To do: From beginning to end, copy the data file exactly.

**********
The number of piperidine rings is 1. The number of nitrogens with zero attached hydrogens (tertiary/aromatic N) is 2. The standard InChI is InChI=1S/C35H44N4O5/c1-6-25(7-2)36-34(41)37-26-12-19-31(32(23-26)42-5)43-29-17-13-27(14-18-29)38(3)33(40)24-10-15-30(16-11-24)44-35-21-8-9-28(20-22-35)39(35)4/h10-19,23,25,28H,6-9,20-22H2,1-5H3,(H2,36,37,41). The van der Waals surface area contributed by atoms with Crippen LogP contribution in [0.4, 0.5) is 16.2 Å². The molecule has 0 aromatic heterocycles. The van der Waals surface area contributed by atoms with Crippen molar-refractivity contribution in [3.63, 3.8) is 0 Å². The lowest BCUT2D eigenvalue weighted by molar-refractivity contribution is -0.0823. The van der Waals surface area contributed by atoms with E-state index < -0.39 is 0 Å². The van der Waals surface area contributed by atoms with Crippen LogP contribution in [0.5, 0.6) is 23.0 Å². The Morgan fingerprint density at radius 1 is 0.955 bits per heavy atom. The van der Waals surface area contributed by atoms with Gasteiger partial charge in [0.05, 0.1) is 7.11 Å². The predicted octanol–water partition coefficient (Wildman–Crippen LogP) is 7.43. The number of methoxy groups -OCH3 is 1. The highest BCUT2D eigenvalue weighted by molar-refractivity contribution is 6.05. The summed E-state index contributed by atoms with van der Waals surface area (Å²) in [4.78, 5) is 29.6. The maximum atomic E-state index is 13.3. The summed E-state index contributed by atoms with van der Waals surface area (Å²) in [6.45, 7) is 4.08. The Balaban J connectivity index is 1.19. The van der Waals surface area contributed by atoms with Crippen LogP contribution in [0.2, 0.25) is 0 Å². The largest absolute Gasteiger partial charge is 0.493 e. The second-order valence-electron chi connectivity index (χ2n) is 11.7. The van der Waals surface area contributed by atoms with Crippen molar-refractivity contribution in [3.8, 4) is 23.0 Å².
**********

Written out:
The number of piperidine rings is 1. The number of nitrogens with zero attached hydrogens (tertiary/aromatic N) is 2. The standard InChI is InChI=1S/C35H44N4O5/c1-6-25(7-2)36-34(41)37-26-12-19-31(32(23-26)42-5)43-29-17-13-27(14-18-29)38(3)33(40)24-10-15-30(16-11-24)44-35-21-8-9-28(20-22-35)39(35)4/h10-19,23,25,28H,6-9,20-22H2,1-5H3,(H2,36,37,41). The van der Waals surface area contributed by atoms with Crippen LogP contribution in [0.4, 0.5) is 16.2 Å². The molecule has 0 aromatic heterocycles. The van der Waals surface area contributed by atoms with Crippen molar-refractivity contribution in [3.63, 3.8) is 0 Å². The lowest BCUT2D eigenvalue weighted by molar-refractivity contribution is -0.0823. The van der Waals surface area contributed by atoms with E-state index < -0.39 is 0 Å². The van der Waals surface area contributed by atoms with Crippen LogP contribution in [0.5, 0.6) is 23.0 Å². The Morgan fingerprint density at radius 1 is 0.955 bits per heavy atom. The van der Waals surface area contributed by atoms with Gasteiger partial charge in [0.05, 0.1) is 7.11 Å². The predicted octanol–water partition coefficient (Wildman–Crippen LogP) is 7.43. The number of methoxy groups -OCH3 is 1. The highest BCUT2D eigenvalue weighted by molar-refractivity contribution is 6.05. The summed E-state index contributed by atoms with van der Waals surface area (Å²) in [4.78, 5) is 29.6. The maximum atomic E-state index is 13.3. The summed E-state index contributed by atoms with van der Waals surface area (Å²) in [6.45, 7) is 4.08. The Balaban J connectivity index is 1.19. The van der Waals surface area contributed by atoms with Crippen LogP contribution in [0.2, 0.25) is 0 Å². The largest absolute Gasteiger partial charge is 0.493 e. The second-order valence-electron chi connectivity index (χ2n) is 11.7. The van der Waals surface area contributed by atoms with Crippen molar-refractivity contribution in [3.8, 4) is 23.0 Å².